Within the mouth: Mild arrival, some caramel, pink apple skins, oak tannins, black tea, surprisingly nice after the shy nostril. The end is brief to medium size, a bit peppery, with only a little bit of rye spice (cardamom and cinnamon largely), and pink apples. The solvent-like ethanol observe exhibits up once more.
Howitzer is an inoffensive and comparatively well-integrated whisky after a shy begin. When tasting this I assumed this was 100% rye whisky – albeit a younger one – primarily based on the flavours when tasted neat. However, as quickly as I added water, these corn whisky notes took over on the end. These of you who’ve learn my critiques or chatted with me know that I’m not likely a fan of that very spirit-forward, dare I say vodka-esque observe on the end. In fact, I might be assigning blame for these notes to the mistaken part. I’m no knowledgeable, simply an fanatic.
- Would I settle for a glass of this if provided? Certain, it’s not disagreeable so long as it’s sipped neat.
- Would I order this in a bar or pub? Unlikely, until there was nothing else obtainable.
- Would I buy a bottle? Probably not.
Bearface is a relative newcomer to the Canadian whisky scene. I first discovered about it again once I ran my very own weblog. I received an e mail from their gross sales rep/advertising individual/model ambassador asking me if I’d tried it. I keep in mind feeling, as Ron Burgundy would say, like I used to be form of an enormous deal. That stated, they didn’t ship me a free bottle, so I suppose I’m not at Davin de Kergommeaux, Serge Valentin, or Dave Broom’s stage simply but.
The makers of Bearface sourced “7-year-old Canadian whisky from the shores of Lake Huron” (presumably the Canadian Mist distillery, because it’s the one distillery I do know of that matches that description) after which Grasp Blender Andres Faustinelli experimented with “numerous barrel and wooden mixtures”.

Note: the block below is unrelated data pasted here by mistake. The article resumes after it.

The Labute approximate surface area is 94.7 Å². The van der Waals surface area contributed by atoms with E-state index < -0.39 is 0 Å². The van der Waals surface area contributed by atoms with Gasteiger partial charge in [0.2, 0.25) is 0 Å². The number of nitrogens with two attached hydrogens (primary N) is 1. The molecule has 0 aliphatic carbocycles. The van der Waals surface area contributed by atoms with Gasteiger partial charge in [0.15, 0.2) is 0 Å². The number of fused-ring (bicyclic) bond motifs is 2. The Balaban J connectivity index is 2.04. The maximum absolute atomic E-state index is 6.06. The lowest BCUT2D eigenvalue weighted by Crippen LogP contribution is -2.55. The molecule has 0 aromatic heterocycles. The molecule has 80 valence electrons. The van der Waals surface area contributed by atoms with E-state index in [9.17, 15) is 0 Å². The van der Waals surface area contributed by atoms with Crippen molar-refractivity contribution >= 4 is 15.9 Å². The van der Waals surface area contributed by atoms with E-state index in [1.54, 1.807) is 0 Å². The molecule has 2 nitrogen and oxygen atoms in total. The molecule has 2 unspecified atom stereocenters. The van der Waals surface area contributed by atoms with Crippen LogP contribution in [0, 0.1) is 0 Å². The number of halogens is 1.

From my correspondence with the corporate and Faustinelli: “This single grain whisky is initially aged in ex-bourbon charred American Oak barrels for no less than seven years. It’s then positioned in tight-grained French Oak ex-wine barrels with over seven years of use for prime finish, wealthy Bordeaux-style wines that Mission Hill are famous for…The ultimate end…is with 3-year-old, air-dried virgin Hungarian Oak.”
Bearface Triple Oak Canadian Whisky – Evaluation
On the nostril: Fruity, with a powerful corn whisky (candy, tender caramels) presence. Maple notes, rose petals, and some solvent/spirit notes at first. However the acetone notes dissipate inside 5-10 minutes and a few oak notes seem alongside some icing sugar and vanilla.
Within the mouth: A lot richer than I anticipated from 42.5% ABV, and a bit darker in flavour too. Amber maple syrup, a touch of oak and spice (cloves largely), pink grapes, vanilla, roses, icing sugar. Very creamy, silky and SMOOTH mouthfeel. (Did I simply use the phrase “easy?” There goes my web road cred) The end is medium size, foolish as it could sound, I’m reminded of Cap’N Crunch’s Crunchberries with milk, and with the creamy vanilla and fruity notes lingering. This whisky will get a bit much less fascinating with water, because the fruity and floral notes all however disappear, and the vanilla and caramel dominate. At 85 proof, there’s no want so as to add water. This one is significantly better neat.
I don’t know if there will likely be a Bearface distillery or not, however that is an fascinating whisky. I don’t assume it is going to change the “candy and pleasant” picture of Canadian whisky, however it’s undoubtedly extra fascinating than the caramel and vanilla dominant mixers that dominate our cabinets. There’s no actual chunk, no daring punch which is what lots of people search for in a whisky. Regardless of the “fearless” advertising and the bear claw marks on the bottle (which is definitely fairly cool trying), this whisky is extra teddy bear than grizzly bear. That’s to not say it’s unhealthy; it’s very candy and creamy, with a contact of fruitiness, very like a dessert. It’s a lot richer than I anticipated it to be, and dangerously simple to drink. This might simply change into a staple for informal sipping. At $35 to $40 right here in Ontario, it will get a bump up level for worth. Bearface is unquestionably price your time.
- Would I settle for a glass of this if provided? I’d gladly settle for it.
- Would I order this in a bar or pub? Indubitably.
- Would I buy one other bottle? Certain.
WhistlePig picture courtesy of WhistlePig. Howitzer picture courtesy of Connosr. Bearface picture courtesy of Bearface.